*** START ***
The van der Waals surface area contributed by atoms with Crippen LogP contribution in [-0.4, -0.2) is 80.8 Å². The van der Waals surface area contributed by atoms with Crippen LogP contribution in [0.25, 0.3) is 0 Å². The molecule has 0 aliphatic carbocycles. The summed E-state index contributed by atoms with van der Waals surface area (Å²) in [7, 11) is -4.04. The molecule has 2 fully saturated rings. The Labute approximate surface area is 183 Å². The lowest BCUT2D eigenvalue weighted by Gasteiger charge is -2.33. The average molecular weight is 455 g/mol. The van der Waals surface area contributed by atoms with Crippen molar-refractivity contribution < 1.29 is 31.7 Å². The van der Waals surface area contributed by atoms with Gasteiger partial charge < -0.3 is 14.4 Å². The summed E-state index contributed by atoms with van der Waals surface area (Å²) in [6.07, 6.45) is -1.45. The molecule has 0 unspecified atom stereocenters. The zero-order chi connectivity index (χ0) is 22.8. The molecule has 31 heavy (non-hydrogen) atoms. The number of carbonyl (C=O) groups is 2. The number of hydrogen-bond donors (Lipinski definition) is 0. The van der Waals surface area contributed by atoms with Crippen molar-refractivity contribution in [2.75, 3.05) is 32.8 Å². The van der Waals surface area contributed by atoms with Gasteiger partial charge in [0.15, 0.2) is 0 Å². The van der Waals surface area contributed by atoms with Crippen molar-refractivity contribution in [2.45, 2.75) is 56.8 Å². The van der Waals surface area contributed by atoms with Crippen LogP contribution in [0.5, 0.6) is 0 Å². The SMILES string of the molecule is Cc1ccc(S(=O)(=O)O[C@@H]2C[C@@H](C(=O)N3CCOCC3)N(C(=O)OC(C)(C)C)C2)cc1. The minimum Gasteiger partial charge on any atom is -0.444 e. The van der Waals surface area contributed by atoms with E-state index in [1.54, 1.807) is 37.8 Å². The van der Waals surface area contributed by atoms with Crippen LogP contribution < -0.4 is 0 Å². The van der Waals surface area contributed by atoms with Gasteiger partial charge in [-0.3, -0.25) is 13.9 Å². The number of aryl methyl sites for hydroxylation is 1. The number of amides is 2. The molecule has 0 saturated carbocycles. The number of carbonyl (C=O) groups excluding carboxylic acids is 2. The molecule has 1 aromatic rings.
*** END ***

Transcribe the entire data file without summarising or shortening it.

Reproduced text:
The van der Waals surface area contributed by atoms with Crippen LogP contribution in [-0.4, -0.2) is 80.8 Å². The van der Waals surface area contributed by atoms with Crippen LogP contribution in [0.25, 0.3) is 0 Å². The molecule has 0 aliphatic carbocycles. The summed E-state index contributed by atoms with van der Waals surface area (Å²) in [7, 11) is -4.04. The molecule has 2 fully saturated rings. The Labute approximate surface area is 183 Å². The lowest BCUT2D eigenvalue weighted by Gasteiger charge is -2.33. The average molecular weight is 455 g/mol. The van der Waals surface area contributed by atoms with Crippen molar-refractivity contribution < 1.29 is 31.7 Å². The van der Waals surface area contributed by atoms with Gasteiger partial charge < -0.3 is 14.4 Å². The summed E-state index contributed by atoms with van der Waals surface area (Å²) in [6.07, 6.45) is -1.45. The molecule has 0 unspecified atom stereocenters. The zero-order chi connectivity index (χ0) is 22.8. The molecule has 31 heavy (non-hydrogen) atoms. The number of carbonyl (C=O) groups is 2. The number of hydrogen-bond donors (Lipinski definition) is 0. The van der Waals surface area contributed by atoms with Crippen molar-refractivity contribution in [2.75, 3.05) is 32.8 Å². The van der Waals surface area contributed by atoms with Gasteiger partial charge in [0.15, 0.2) is 0 Å². The van der Waals surface area contributed by atoms with Crippen molar-refractivity contribution in [2.45, 2.75) is 56.8 Å². The van der Waals surface area contributed by atoms with Crippen LogP contribution in [0.5, 0.6) is 0 Å². The SMILES string of the molecule is Cc1ccc(S(=O)(=O)O[C@@H]2C[C@@H](C(=O)N3CCOCC3)N(C(=O)OC(C)(C)C)C2)cc1. The minimum Gasteiger partial charge on any atom is -0.444 e. The van der Waals surface area contributed by atoms with E-state index in [1.54, 1.807) is 37.8 Å². The van der Waals surface area contributed by atoms with Crippen LogP contribution < -0.4 is 0 Å². The van der Waals surface area contributed by atoms with Gasteiger partial charge in [-0.3, -0.25) is 13.9 Å². The number of aryl methyl sites for hydroxylation is 1. The number of amides is 2. The molecule has 0 saturated carbocycles. The number of carbonyl (C=O) groups excluding carboxylic acids is 2. The molecule has 1 aromatic rings.